Hello from my new home of Los Angeles! It’s windy today:
I’m just about adjusted to life on the west coast so I will be online more often now. Who would have thought moving 2450 mikes away from everyone I know would be a lot of work? (Spoiler: I did.) Thanks for bearing with me while I put things back together bigger and stronger!
Anyhow, I had the opportunity to check out Reign of Terror, which is actually one of the few independent haunted attractions in my beautiful new home of southern California.
Before I talk about that, it’s kinda important for me to talk about cultural differences between the east and west coast regarding to this.
The first thing I noticed about Los Angeles is that they have less haunted attractions than the northeast. Aside from Universal Studios and Knott’s Scary Farm I think I found like – 3? Real estate is very expensive and everything is vey spread out so that may be a factor.
They do a lot of high end immersive theater in Los Angeles but that, to me, is a different type of attraction. I enjoy immersive theatre and I’ve actually reviewed a few before. So I’m not saying I don’t like these types of things. I do like them. I’m simply saying that the productions I’ve seen so far California don’t seem to deal with supernatural fantasy like New York City’s Then She Fell or Tampa’s The Vault of Souls. Personally I’m attracted to darker fantasies like that. They may exist here and it could be that I haven’t found them yet. If you know of any, do let me know by emailing me via the top bar on this blog.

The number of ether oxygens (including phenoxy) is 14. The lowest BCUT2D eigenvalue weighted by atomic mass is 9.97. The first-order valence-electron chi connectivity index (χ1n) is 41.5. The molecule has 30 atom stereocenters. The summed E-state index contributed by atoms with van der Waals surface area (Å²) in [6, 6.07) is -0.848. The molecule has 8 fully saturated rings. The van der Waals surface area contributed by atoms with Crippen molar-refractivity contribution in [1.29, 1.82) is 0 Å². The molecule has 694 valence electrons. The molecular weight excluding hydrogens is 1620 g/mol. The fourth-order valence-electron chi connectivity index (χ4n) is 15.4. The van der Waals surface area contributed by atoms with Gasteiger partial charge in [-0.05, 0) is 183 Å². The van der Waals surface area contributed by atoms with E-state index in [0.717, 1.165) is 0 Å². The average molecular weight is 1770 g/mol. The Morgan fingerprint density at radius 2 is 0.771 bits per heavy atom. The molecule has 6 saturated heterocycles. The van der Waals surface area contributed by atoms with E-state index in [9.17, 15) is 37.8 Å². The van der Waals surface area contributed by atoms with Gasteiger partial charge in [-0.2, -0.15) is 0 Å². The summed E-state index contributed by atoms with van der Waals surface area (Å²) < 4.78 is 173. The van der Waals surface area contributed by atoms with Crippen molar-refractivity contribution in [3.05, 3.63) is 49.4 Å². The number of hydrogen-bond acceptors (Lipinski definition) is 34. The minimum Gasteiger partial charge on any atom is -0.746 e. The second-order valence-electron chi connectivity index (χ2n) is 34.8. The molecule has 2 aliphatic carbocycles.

TL; DR: They still aren’t haunted attractions like 99% of what I’m known for reviewing on this page.
Reign of Terror is, so I checked it out on October 20th, 2017.
Reign of Terror is located in a strip mall in Thousand Oaks, California which is generally a red flag. Attractions can seldom pay the year-round rent so often you find that the ones in these spaces are sometimes less developed than ones that don’t have to pack up and leave during the year. I don’t know if they have this space all year ’round or not since I just moved here, but I did not find this to be a problem. The attraction’s rooms were amazing and well-staged. If they set this up in a few months that was amazing work on their part.
They must not have the same laws in California regarding hallway width that New Jersey and Pennsylvania have because the halls were more narrow. This wasn’t a problem – just an observation in how the feel was slightly different. I enjoy seeing what’s different in my new home state, so maybe this piece of information would appeal to just me.
There is no story to the haunt. It was the style of haunt where it was a greatest hits of many types of haunt themes. This is not a bad thing, just another observation in what you can expect from the execution of the production. You’ll see a haunted mine, clowns, killers, contaminated areas, aliens…you get the idea. It was decently executed. The rooms looked good and they hit all the marks that your casual haunt fan is going to expect. Aside from the wait times (get there early to help with this) casual haunt fans will probably enjoy this attraction and should go see it early to avoid longer wait times.
So now let’s talk about the constructive criticism part of the review. What would an experienced haunt fan notice? How can this attraction transcend past what they are now to being able to hold its own with the country’s best?
I noticed that the sound bled a little in the pre-show room. It was a video of a coal miner introducing the first attraction and telling you what to expect, plus the rules that customers should follow. Since there was no story and the lines were very long, I felt like this room was maybe a redundant stop in traffic flow.